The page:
High Court rules Legacy Act immunity provision breaches human rights

High Court rules Legacy Act immunity provision breaches human rights

THE HIGH COURT in Belfast has ruled that part of the British Government's Legacy Act is in breach of the European Convention on Human Rights (ECHR).

In his ruling, Mr Justice Colton said the Act's provision of immunity was incompatible with articles 2 and 3 of the ECHR.

Secretary of State Chris Heaton-Harris said in the Commons that the Government would consider the ruling, however, Sinn Féin MP Órfhlaith Begley called for the Act to be repealed.

The Act, which received Royal Assent last September, seeks to do away with investigations and inquests into Troubles-era cases.

Instead, those who cooperate with the new Independent Commission for Reconciliation & Information Recovery (ICRIR) can be granted immunity from prosecution.

However, critics said this would deny justice to victims and their families.

Four people brought a legal challenge against the Act, saying that individuals identified as being responsible for Troubles-era offences could escape police investigation and seek immunity.

'No evidence'

In his ruling, Mr Justice Colton said he was satisfied the immunity provisions breached the applicants' human rights.

"If an applicant for immunity meets the criteria the ICRIR must grant immunity. The victims have no role or say in these decisions," he said.

"Victims may be confronted with a situation where an applicant for immunity does so at the last minute, in circumstances where a recommendation for prosecution is imminent or inevitable.

Supporters of Troubles victims hold placards opposing the government’s Legacy Act (Image: Charles McQuillan/Getty Images)

"I accept that the provision of information as to the circumstances in which victims of the Troubles died or were seriously injured is clearly important and valuable.

"It is arguable that the provision of such information could contribute to reconciliation.

"However, there is no evidence that the granting of immunity under the 2023 Act will in any way contribute to reconciliation in Northern Ireland, indeed, the evidence is to the contrary."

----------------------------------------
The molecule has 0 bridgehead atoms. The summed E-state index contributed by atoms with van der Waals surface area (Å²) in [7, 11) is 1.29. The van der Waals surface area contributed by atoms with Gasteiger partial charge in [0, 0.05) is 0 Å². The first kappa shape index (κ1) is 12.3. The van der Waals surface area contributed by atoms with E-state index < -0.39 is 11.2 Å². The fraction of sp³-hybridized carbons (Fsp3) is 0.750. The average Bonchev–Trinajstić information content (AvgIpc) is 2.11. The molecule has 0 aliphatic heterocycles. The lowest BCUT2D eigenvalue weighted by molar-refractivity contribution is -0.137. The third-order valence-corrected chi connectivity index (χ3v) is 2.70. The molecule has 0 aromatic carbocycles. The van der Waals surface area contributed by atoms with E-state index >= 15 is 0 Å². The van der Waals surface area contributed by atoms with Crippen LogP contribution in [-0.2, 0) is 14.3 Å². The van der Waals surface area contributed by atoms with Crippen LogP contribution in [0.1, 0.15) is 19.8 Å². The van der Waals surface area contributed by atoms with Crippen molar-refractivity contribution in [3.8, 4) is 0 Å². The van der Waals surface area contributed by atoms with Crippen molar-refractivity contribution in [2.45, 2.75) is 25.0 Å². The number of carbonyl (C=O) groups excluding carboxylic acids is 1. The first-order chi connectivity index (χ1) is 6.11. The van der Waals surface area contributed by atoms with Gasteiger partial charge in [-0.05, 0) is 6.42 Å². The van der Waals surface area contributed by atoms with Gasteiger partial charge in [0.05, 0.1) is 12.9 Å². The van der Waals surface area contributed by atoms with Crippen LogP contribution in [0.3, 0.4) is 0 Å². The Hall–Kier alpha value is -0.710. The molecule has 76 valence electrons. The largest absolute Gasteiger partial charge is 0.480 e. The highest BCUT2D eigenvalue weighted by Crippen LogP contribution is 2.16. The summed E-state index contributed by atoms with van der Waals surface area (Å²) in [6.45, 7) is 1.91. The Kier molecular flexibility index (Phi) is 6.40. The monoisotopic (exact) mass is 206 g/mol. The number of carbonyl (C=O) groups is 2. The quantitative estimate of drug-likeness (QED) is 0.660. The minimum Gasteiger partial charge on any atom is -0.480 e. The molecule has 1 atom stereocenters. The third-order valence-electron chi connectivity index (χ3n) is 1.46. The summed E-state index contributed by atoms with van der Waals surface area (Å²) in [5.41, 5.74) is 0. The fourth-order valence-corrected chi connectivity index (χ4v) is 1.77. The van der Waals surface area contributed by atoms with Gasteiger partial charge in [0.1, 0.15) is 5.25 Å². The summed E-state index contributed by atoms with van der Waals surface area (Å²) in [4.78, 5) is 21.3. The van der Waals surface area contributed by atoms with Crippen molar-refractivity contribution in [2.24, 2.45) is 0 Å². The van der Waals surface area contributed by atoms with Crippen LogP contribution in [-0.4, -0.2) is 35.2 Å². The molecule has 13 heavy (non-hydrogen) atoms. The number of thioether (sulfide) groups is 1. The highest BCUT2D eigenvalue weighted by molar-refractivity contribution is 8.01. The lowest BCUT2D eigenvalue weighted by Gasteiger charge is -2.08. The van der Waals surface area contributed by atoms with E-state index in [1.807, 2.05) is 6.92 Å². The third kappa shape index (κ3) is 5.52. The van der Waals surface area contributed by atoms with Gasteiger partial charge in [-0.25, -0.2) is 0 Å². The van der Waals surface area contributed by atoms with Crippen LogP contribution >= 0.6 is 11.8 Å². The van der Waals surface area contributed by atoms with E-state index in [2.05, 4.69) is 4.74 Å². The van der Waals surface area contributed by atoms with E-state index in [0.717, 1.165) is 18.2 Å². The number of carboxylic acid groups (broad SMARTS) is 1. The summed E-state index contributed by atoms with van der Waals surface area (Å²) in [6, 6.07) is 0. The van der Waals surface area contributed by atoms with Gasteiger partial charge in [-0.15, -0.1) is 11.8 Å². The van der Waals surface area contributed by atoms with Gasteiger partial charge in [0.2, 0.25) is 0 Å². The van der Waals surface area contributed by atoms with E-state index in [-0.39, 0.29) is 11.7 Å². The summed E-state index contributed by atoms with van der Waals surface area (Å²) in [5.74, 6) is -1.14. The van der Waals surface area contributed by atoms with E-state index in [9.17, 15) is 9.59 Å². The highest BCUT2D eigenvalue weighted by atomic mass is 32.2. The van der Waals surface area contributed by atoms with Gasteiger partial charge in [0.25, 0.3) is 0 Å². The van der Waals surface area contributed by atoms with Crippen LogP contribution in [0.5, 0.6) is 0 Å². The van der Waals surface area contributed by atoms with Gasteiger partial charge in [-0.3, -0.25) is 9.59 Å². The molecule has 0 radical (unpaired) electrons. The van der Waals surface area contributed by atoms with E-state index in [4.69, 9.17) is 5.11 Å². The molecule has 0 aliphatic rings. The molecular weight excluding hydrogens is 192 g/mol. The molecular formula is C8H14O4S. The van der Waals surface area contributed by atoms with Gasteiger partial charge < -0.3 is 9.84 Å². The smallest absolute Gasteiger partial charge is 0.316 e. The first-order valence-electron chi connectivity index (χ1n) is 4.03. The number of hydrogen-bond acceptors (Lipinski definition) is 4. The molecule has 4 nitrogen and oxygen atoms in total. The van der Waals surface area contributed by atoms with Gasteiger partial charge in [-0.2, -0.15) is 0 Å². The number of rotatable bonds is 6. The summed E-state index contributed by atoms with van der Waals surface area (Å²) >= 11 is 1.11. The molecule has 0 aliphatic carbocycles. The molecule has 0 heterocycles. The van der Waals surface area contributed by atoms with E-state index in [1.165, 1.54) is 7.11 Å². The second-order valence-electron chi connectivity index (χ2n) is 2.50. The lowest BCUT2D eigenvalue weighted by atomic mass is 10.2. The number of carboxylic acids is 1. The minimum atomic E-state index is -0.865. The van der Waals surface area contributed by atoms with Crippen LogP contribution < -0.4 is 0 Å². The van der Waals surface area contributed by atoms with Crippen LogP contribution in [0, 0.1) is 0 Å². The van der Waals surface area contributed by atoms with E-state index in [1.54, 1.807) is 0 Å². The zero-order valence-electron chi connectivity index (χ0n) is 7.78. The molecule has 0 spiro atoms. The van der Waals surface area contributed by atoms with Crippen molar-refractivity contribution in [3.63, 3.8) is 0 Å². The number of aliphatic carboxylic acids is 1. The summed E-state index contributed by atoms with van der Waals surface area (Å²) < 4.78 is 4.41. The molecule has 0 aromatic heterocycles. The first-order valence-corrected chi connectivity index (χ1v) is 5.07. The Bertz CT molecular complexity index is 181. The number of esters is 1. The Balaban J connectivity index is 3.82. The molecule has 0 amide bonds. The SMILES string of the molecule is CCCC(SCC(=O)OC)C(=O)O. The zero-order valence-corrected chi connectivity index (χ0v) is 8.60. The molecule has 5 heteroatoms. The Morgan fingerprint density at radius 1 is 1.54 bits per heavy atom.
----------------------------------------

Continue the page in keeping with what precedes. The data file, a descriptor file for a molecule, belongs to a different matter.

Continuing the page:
However, Mr Justice Colton did conclude that the ICRIR was capable of carrying out human rights compliant investigations into Troubles-related offences.

'Back to the drawing board'

Speaking outside court, a solicitor representing the families said that he believed the ruling spelled the beginning of the end for the Act, given that it was underpinned by immunity provision.

"This can be distilled down to a very simple point — the Secretary of State's proposals were built on a foundation of immunity," said Darragh Mackin of Phoenix Law.

"The court has struck those proposals out, those foundations have gone, it is time to go back to the drawing board."

Mr Mackin added that he was willing to take the fight to the Supreme Court should the Secretary of State appeal today's ruling.

His words were echoed by West Tyrone MP Miss Begley, who branded the act 'cruel'.

"I welcome today's High Court ruling that the Legacy Act is in breach of the European Convention of Human Rights," she posted on Twitter.

"The British government should repeal its cruel Legacy Act and implement the Stormont House Legacy mechanisms in a human rights compliant manner."

North Down MP Stephen Farry of the Alliance party also called on the Government to suspend the implementation of the Act following today's ruling, adding that a May 1 deadline to conclude Troubles-era inquests should be lifted.

"This Act and the continuing uncertainty around its implementation are causing untold and unjustifiable stress and anxiety for victims and survivors of Troubles incidents," he said.

"Today's ruling should therefore be a prelude to repeal of the Legacy Act and a replacement which has the confidence of local parties and especially victims."